AC/DC's Angus Young Talks Retirement, Malcolm Young Health Update

AC/DC's Angus Young Talks Retirement, Malcolm Young Health Update

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AC/DC's Angus Young Talks Retirement, Malcolm Young Health Update news

AC/DC guitarist Angus Young gives us a health update on brother Malcolm Young, discusses enlisting Axl Rose to fill in on vocals and talks retirement.

'It can look a bit strange – 'Who's this old guy in a school suit?' " says 61-year-old AC/DC guitarist Angus Young. "Somebody once commented, 'From a distance, he looks quite youthful.' It's only when you get up close that you can see the weathered look." That wear and tear are real for Young as he leads AC/DC through their toughest and possibly final world tour, which ends September 20th in Philadelphia. 

But he speaks candidly and as cheerfully as possible about the severe hearing problems that recently forced singer Brian Johnson to retire from touring; the immediate offer to fill in from Guns N' Roses vocalist Axl Rose; bassist Cliff Williams' recent announcement that this tour would be his last; and the current health of ex-guitarist and Angus' older brother, Malcolm, who suffers from dementia. "It's hard to communicate," Angus admits. "I do pass on messages. I can't be 100 percent sure it goes in there. But I let him know there are a lot of people missing him."

Axl is used to running his own ship. Did you have to talk to him about how you do things – like being on time?
He's been really good. He prepares himself, ready to go. We sit and chew the fat before we get on, work out what songs we want to do. It's gotta be fun for him, and for us. In the beginning, he was confined [with a foot injury] to that chair he borrowed from Dave Grohl. But as soon as he could, he was out and moving.

How did you get Axl to step in for Brian?
Axl contacted a production guy who had done stuff for us. He said, "I know these guys. They have a work ethic. They want to finish these dates." He volunteered. He came to a rehearsal place we set up in Atlanta, and he'd done his homework. He had a few songs like "Touch Too Much" [on 1979's Highway to Hell] – "Can you play this one?" "No, we never learned it." We had never attempted to play it live.

Does Axl sound more like Brian or the late Bon Scott?
He's more in the Bon style – the rock & roll character. And he's got his own folksy humor. He's pretty quick with a quip. Axl has different vocal ranges. You can hear him one way in a Bon song. Then he can flip and do Brian, the higher register.  

Was Brian having hearing problems before you started the tour?
He was having problems when we were rehearsing for Coachella [in 2015]. He already had one bad ear. He damaged it in a car accident. The one good ear was rapidly dropping. We were in Australia, and he was seeing a specialist. Each show he did, he had to get monitored and treated. But it was becoming too hard for him.

Do you think Cliff's decision to retire is related to Brian leaving?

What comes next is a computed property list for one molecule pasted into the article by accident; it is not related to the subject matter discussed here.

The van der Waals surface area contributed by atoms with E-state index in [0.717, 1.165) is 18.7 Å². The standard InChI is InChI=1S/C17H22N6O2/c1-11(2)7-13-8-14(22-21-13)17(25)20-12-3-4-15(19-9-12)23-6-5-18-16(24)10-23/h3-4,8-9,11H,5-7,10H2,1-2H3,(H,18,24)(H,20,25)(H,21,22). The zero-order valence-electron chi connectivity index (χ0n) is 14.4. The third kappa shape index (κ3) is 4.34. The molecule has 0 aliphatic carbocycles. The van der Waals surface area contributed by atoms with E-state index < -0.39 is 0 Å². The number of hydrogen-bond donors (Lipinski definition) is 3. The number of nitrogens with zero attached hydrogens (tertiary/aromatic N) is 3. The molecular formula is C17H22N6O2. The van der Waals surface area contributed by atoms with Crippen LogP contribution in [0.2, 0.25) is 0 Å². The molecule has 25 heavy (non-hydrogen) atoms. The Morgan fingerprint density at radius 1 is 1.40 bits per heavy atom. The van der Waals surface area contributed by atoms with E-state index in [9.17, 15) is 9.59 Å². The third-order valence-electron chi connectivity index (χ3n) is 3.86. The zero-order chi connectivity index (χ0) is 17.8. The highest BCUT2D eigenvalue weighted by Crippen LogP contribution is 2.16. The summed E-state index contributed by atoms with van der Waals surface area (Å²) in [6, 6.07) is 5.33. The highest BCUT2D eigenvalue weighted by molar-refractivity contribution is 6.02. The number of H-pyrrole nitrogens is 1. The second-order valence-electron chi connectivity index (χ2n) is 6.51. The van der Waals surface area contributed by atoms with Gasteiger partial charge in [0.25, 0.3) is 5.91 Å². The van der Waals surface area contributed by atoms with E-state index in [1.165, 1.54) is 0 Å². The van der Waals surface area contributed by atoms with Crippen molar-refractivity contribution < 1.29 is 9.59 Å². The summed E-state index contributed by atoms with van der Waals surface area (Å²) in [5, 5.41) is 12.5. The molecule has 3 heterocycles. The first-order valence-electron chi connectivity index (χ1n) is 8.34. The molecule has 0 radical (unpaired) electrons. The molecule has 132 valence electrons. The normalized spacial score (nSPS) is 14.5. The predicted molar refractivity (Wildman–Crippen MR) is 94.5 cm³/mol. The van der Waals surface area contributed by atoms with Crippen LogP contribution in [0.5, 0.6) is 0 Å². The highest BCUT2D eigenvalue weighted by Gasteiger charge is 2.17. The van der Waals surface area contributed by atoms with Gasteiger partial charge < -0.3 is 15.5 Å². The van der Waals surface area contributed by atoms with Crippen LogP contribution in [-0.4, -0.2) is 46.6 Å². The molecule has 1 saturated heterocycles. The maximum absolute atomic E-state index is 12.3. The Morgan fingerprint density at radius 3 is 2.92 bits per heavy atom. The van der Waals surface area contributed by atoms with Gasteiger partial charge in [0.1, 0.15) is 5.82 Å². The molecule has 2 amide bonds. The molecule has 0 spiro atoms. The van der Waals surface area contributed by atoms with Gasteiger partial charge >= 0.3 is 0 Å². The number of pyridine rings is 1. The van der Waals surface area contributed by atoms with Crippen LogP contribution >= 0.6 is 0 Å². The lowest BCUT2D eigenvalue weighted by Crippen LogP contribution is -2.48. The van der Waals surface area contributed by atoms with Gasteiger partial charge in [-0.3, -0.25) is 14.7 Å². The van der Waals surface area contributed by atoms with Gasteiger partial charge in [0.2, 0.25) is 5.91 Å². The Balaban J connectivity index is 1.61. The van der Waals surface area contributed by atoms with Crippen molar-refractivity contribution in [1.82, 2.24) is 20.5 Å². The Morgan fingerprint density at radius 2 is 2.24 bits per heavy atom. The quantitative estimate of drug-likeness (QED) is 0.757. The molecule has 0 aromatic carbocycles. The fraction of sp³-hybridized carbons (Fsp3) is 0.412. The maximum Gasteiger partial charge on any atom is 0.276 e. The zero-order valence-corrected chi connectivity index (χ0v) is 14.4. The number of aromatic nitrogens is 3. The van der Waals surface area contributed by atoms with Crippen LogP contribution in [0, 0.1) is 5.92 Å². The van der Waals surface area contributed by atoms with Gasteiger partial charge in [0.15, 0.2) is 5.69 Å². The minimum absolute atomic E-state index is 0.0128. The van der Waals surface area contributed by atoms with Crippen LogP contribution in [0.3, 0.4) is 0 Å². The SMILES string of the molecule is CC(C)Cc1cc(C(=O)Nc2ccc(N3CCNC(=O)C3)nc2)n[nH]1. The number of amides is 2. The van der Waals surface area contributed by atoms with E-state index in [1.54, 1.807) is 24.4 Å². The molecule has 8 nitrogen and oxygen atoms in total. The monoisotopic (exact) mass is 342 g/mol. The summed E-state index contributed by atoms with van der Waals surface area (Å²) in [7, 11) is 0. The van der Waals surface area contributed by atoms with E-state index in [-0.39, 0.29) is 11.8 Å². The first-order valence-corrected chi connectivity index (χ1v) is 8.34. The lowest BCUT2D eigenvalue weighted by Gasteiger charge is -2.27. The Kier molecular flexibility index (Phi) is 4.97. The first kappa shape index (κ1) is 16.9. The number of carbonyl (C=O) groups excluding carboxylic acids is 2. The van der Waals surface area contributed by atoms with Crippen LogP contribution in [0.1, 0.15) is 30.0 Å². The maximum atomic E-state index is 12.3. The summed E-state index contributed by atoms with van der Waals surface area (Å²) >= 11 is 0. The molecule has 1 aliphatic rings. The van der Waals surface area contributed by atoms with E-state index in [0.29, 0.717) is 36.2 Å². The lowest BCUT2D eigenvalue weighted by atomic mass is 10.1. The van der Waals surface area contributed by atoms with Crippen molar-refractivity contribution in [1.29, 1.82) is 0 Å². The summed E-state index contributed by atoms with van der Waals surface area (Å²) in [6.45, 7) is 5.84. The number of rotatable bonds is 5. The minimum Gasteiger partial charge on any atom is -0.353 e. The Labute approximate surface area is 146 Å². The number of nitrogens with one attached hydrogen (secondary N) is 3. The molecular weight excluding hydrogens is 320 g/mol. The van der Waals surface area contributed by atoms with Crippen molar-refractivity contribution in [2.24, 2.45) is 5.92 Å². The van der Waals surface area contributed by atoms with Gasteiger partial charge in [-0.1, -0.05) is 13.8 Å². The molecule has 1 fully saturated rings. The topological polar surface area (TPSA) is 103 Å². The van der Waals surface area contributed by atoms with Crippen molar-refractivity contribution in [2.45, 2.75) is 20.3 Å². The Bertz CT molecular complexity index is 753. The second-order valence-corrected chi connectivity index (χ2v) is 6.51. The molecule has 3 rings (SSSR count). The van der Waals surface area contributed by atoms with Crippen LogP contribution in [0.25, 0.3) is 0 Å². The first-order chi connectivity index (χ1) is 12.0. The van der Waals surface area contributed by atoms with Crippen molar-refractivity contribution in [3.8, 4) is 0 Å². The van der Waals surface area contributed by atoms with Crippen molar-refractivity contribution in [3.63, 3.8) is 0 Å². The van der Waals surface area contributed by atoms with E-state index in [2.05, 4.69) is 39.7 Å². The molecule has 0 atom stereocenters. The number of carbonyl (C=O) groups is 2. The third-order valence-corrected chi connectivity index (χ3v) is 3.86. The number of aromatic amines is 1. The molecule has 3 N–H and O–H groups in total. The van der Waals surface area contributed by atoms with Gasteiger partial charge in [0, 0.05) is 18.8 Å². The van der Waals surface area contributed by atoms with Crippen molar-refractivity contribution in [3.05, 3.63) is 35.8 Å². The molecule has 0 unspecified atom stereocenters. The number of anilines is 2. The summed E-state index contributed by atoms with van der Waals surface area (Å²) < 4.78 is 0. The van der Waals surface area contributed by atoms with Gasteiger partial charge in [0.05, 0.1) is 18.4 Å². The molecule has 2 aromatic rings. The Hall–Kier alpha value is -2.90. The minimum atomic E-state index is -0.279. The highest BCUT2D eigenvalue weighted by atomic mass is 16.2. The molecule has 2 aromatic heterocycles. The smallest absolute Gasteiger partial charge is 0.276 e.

Cliff made it known before we'd even started touring – this would be his last. Besides myself, Cliff has been there the longest, since 1977. Cliff and Brian are in the same age bracket. They like to go out, hit the pubs. They had the bond.

What is it like touring without Malcolm on guitar? Is your nephew Stevie filling that hole for you?
Sometimes I do a double take. I hear the sound behind me and think, "That sounds so Mal." When Stevie was younger, he really focused on what Mal did. It's not an easy thing. You gotta be solid, confident. It looks simple. It is definitely not simple.

Malcolm's guitar-playing sounded a lot like his personality – forward and determined.
He was older than me – I always looked up to him. In the studio, I would fiddle about with guitar sounds – and fiddle my way right out of the ball field [laughs]. Malcolm would dial me in, a big, fat sound, and I'd go, "Oh, wow!"

Do you now wonder if it was time to quit when Malcolm couldn't continue – that you pushed the band too far?
That might be the case. But Malcolm was always one to battle through. He would look at me in times of crisis and go, "We'll just go in and do some work. We'll sit and write some songs." He had that drive, and I feel obligated to keep it going, maybe because I was there in the beginning with him.

Have you thought about your own future after the tour ends? You've never played in any other band.
That's true. At this point, I don't know. We were committed to finishing the tour. Who knows what I'll feel after? When you sign on and say, "I'm gonna do this and that," it's always good to say at the end of it, "I've done all I said I would do."

That was always the idea, especially when we were younger – me, Malcolm, Bon. You had to show up and be on time. You'd be playing in a pub in the afternoon. Then late at night, you'd be playing a club. You got into that habit: "If we don't play, we don't eat."

Who else would you like to play with if you had the shot?
You'd have to resurrect a lot of people from the dead, I think [laughs]. I'd sit down with Keith Richards, do something. He's a rhythm guy like Mal.

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